Genome assembly and pairwise comparisons

To generate draft genome assemblies for genotyping, Illumina reads were assembled using Unicycler v0.4.7 [21] with default parameters. Draft genome assemblies were generated for pairwise single nucleotide variant (SNV) analyses using SKESA v2.2.1 [22] with default parameters, because this comparatively conservative assembly approach removes lower depth sequence regions that are more likely to contain sequence inaccuracies. Catpac ( was used to calculate pairwise SNVs for all pairs of genomes assigned the same ST. SNV counts ≤ 5 per Mbp were considered indicative of recent transmission, as previously described for the closely related organism K. pneumoniae [23].

The six genomes with ONT reads were assembled using Flye v2.8 [24] and polished using Medaka v1.4.3 ( using the r941_min_hac_g507 model, followed by Illumina polishing using Pilon v1.23 [25]. Completed plasmids were compared using BLASTn and comparisons were visualised using genoPlotR v0.8.1 [26]. All six completed genome assemblies have been deposited in GenBank, see Additional file 1:Table S1 for genome accessions.

Species confirmation, MLST, AMR, metal resistance and virulence gene screening

Kleborate v2.0.4 [27] was used to identify species, and calculate assembly quality control metrics. Multi-locus sequence types were determined using mlst v2.17 ( with the K. oxytoca scheme [28].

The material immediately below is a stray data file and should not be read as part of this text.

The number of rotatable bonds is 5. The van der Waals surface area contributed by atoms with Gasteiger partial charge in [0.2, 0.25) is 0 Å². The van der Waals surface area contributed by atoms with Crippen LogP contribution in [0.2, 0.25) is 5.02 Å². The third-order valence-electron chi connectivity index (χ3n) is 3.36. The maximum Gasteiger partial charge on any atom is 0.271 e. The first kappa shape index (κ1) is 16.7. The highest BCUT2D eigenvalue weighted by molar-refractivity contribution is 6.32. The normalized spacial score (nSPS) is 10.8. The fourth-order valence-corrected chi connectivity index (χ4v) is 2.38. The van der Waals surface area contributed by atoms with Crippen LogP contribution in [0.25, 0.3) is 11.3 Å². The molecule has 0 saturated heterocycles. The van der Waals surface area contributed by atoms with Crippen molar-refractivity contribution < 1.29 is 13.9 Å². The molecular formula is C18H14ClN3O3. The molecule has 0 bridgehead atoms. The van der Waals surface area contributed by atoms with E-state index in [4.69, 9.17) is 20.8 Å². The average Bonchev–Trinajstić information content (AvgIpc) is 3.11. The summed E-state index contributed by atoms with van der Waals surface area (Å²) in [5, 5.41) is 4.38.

AMR and metal resistance genes were detected using AMRFinder Plus v3.10.5 [29], specifying species Klebsiella and the plus option. Putative pathogenicity and virulence loci were identified through a combination of tBLASTn search for homologues of the key K. pneumoniae pathogenicity and virulence determinants using the following loci from the SGH10 reference genome (GenBank accessions CP025080.1 and CP025081.1); SGH10_001765- SGH10_001775 (yersiniabactin, ybt, synthesis locus); SGH10_001728-SGH10_001744 (colibactin, clb, synthesis locus); SGH10_001661 (wzi, capsule synthesis locus marker); SGH10_001680-SGH10_001681 (wzm and wzt outer lipopolysaccharide synthesis locus markers); SGH10_005357-SGH10_005360 (salmochelin, iro, synthesis locus); SGH10_005387- SGH10_005391 (aerobactin, iuc, synthesis locus); SGH10_005363 (rmpA, regulator of mucoid phenotype gene). tBLASTn hits with ≥ 70% predicted amino acid identity and ≥ 95% query coverage were reported (thresholds determined by inspection of the empirical distribution). Additionally, Kaptive v0.7.3 [30] was used to screen for additional evidence of the capsule (K) and outer lipopolysaccharide (O) loci, which were recorded as present if (i) Kaptive identified a match to a locus in the K. pneumoniae database with ‘good’ or better confidence; and/or (ii) the wzi or wzm/wzt marker genes, respectively, were detected by tBLASTn. Putative yersiniabactin locus deletion variants were investigated by manual inspection of the corresponding genome assembly graph in Bandage v0.8.1 [31].